The world-class musicians who got on board for "The Deep End" seem to validate the talent and music of Gov't Mule's Warren Haynes, Matt Abts and the late Allen Woody. The final stop on the journey, entitled "Sin's a Good Man's Brother", was recorded by Mule before Mr. Woody passed on, and it proves that his talents were worthy of a status equal to these legends. More than just a showcase of bass players, though, "The Deep End" is a collection of truly amazing songs and lyrics - the perfect vehicle for such great musicianship. However, trying to pick out the highlights of the album for discussion is difficult because, honestly, each of the thirteen tunes is incredibly well crafted and mind blowing. "The Deep End" is the kind of album that one hopes will come barreling through the terrible walls of this cultural prison and set us all free.
NOTES TO THE MASSES: Sometimes I wonder what it would have been like to be alive when a great album was first released. For example, what was it like to listen to Cream's "Disraeli Gears" or The Beatles' "Rubber Soul" when it was introduced to the world - before hearing nearly three decades' worth of praise and retrospection? After listening to "The Deep End", I think my curiosity has been satisfied. I truly feel fortunate to hear an album that I hope will be set upon the shelf with some of the greatest rock albums of all time. I'm not just blowing smoke here. Let me just add this: I've had the pleasure of briefly meeting Warren Haynes twice - once, to thank him and Allen Woody for a great show with the Allman Brothers back in '96, and again to thank him and Matt for the great show in Charlottesville, VA, just about a year ago (see "That's My Fuckin' Mule!" in the Long Haired Logic collection). From those brief encounters, I got a distinct sense that these guys are very down to Earth and humble men, which makes me feel quite happy for them that they have enjoyed the great good fortune of working with some of the most admired musicians around to produce such an terrific album. So, Mr. Haynes and Mr. Abts, if you ever get a chance to read this, congratulations and thank you for some great fuckin' music.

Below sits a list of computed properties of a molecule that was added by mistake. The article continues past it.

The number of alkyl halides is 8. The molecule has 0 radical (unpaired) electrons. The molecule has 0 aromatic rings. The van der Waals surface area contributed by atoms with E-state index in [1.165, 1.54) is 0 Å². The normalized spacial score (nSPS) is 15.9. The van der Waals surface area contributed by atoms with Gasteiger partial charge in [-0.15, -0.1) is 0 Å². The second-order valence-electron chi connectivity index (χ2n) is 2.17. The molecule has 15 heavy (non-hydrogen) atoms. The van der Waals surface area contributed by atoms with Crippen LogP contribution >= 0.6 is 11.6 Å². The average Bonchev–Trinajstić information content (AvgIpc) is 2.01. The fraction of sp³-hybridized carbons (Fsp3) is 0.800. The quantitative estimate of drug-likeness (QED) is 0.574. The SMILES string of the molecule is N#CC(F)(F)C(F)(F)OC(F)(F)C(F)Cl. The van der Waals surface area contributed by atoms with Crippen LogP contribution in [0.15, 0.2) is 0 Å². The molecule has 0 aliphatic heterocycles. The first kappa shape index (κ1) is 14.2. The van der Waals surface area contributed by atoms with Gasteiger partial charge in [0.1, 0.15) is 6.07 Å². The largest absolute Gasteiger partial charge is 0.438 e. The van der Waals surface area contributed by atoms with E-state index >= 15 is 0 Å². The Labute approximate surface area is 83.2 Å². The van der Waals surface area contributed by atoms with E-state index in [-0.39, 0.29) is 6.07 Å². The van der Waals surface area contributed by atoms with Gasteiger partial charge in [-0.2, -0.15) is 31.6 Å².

"The Deep End, Volume 1" is available from ATO Records Inc., and was released on October 23, 2001. Volume 2 is expected to be released in the spring of 2002, while a documentary about the recording sessions called "On the Banks of the Deep End", directed by Phish bassist Mike Gordon, is set for release this coming winter. The song "Life on the Outside" is slated to hit radio airwaves across America on October 29, 2001, so make sure you "gotch yer' ears on."
content copyright 2001 the author
visual art copyright 2001skewed perspective